Intergenerational connections are integral to Judaism and central to our Pesach traditions. Commenting on verses in Devarim, Rabbi Yehoshua ben Levi teaches (Kiddushin 30a) that when a grandparent studies Torah with their grandchild, it is as though they received it from Mount Sinai. The experience of handing a tradition of belief from one generation to another is presented by the Kuzari as the strongest proof we have of Matan Torah.

The reverence that we have for our elders, whose knowledge and life experience is so important to us, has made this past year so difficult. Many families have suffered the loss of elderly loved ones, and the Jewish people as a whole has been devastated by the passing of so many significant teachers and mentors.  

Two individuals with whom I had personal connections were among them, and I would like to share some of their thoughts about the importance of intergenerational learning and about our current reality.

I first met Rav Adin Steinsaltz z”l when I became involved in his effort to open the library of Jewish knowledge to a wider English speaking audience. I began writing a short essay in English on every page of Gemara (accessible as “On Today’s Daf” at, and I became Senior Content Editor of the Koren-Steinsaltz English Talmud. Every meeting with Rav Steinsaltz was an experience of joy and learning, as he laid out his vision to impact all Jews through his work. Here is his view of the Pesach Seder and its purpose:

The Passover seder is in general an act of transferring memory from the older generation to the younger one, but its main emphasis is on the children. The Haggada is oriented first and foremost toward children; its very name, which literally means “telling,” refers to the act of telling our national-historical narrative to our descendants, as it says, “And you shall tell (vehiggadeta) your child” (Exodus 13:8). The text of the Haggada, like its content, is quite largely influenced by this overarching purpose.

In light of this emphasis, the tendency to seat the children at the seder table, immaculately groomed and completely silent throughout the evening, besides being undoubtedly unpleasant for the children, completely misses the original point of the seder. The children are not merely afterthoughts to the grand scheme of the seder; they are the seder’s chief intended audience.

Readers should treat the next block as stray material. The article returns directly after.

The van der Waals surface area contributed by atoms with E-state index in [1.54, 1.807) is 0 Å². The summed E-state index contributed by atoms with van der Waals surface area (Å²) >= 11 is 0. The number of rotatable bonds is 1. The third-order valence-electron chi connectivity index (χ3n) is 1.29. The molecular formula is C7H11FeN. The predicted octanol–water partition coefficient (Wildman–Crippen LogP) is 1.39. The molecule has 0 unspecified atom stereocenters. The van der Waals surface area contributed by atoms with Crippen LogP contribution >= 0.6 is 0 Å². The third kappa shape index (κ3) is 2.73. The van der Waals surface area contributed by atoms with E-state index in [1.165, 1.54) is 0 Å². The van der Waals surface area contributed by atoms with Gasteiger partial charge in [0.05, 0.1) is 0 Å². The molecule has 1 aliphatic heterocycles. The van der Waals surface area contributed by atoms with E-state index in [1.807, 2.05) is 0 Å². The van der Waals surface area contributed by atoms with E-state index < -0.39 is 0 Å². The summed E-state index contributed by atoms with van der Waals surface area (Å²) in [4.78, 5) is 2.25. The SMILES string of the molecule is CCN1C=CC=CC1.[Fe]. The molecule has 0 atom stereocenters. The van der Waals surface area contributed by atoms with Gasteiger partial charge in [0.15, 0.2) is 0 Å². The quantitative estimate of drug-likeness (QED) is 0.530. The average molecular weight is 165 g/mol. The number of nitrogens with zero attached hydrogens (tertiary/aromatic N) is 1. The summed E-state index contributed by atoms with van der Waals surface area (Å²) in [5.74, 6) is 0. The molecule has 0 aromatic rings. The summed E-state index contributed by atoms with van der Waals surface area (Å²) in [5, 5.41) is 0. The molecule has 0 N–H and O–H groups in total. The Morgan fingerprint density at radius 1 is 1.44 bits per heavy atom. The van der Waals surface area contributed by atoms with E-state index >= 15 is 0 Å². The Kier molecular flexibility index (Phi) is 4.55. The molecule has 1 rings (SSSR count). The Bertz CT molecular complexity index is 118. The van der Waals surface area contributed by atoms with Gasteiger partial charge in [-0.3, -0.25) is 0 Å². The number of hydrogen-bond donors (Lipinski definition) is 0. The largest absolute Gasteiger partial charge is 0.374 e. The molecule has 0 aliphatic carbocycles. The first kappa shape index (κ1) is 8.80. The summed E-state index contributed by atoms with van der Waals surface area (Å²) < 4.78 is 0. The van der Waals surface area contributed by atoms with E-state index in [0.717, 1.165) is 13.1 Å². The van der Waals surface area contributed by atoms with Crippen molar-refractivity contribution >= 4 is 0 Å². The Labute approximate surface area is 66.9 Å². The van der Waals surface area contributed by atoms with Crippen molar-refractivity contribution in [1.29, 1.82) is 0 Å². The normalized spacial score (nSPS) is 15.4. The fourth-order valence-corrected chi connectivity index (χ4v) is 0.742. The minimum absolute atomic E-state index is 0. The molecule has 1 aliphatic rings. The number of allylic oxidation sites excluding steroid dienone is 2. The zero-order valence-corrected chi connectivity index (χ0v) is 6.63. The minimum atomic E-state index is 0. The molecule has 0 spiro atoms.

From: “The Steinsaltz Passover Haggada”

Although I had met Rabbi Norman Lamm z”l when I was a student at Yeshiva University, my personal relationship with him came at a later stage in his life, when my son married his granddaughter. I was privileged to witness the love and wisdom with which he and his wife Mindel z”l raised their family.

Rabbi Lamm’s sermons and teachings are now in the public domain, and it is amazing that his insights, spoken decades ago, remain so pertinent and meaningful in the current age. His thoughts about one of the Ten Plagues ring particularly true:

The darkness imposed a rigid and horrifying isolation upon the Egyptians. They did not see one another. All communication between a person and his friends ceased. He had no family, no friends, no society. How lonely! What a plague!

Darkness can indeed be a plague, but the same darkness can be a blessing, for solitude means privacy, the precious opportunity when one escapes from the loud brawl of life and the constant chatter and claims of society, into the intimate seclusion of one’s own soul and heart, and he gets to know himself and realize that he is made in the image of God. Loneliness can be painful, but it can also be precious.

We ought to seek opportunities for this solitude of contemplation whenever and wherever we can. The Egyptians made of it a plague of isolation, an inability to see one’s fellow, a picture-window through which others can look but be blind to them. However, we can make of this solitude an atmosphere of holiness, a creative opportunity to discover ourselves and the voice of God that speaks to us, a window which does not allow others to peer within but which enables us to see our fellow man and be with him. May we learn to make use of that darkness and bring great light into the lives of all of us.

From: “The Royal Table Passover Haggadah”

Once again this Pesach, many grandparents will spend Seder night without their families. It is more important than ever to find ways to connect with our grandchildren through Torah study – whether in person or virtually. I am fortunate to be working on a “Grandparents Parasha Chat” initiative at Herzog College. Our free weekly mailing offers resources and questions to encourage intergenerational learning. For information about it, go to’Dor .

Wishing all of us a Pesach filled with passing on our traditions.

Rabbi Shalom Z. Berger, Ed.D., is English Language Programming Coordinator at Herzog College. This article appeared in the March 27 edition of OU Israel’s Torah Tidbits magazine and online.

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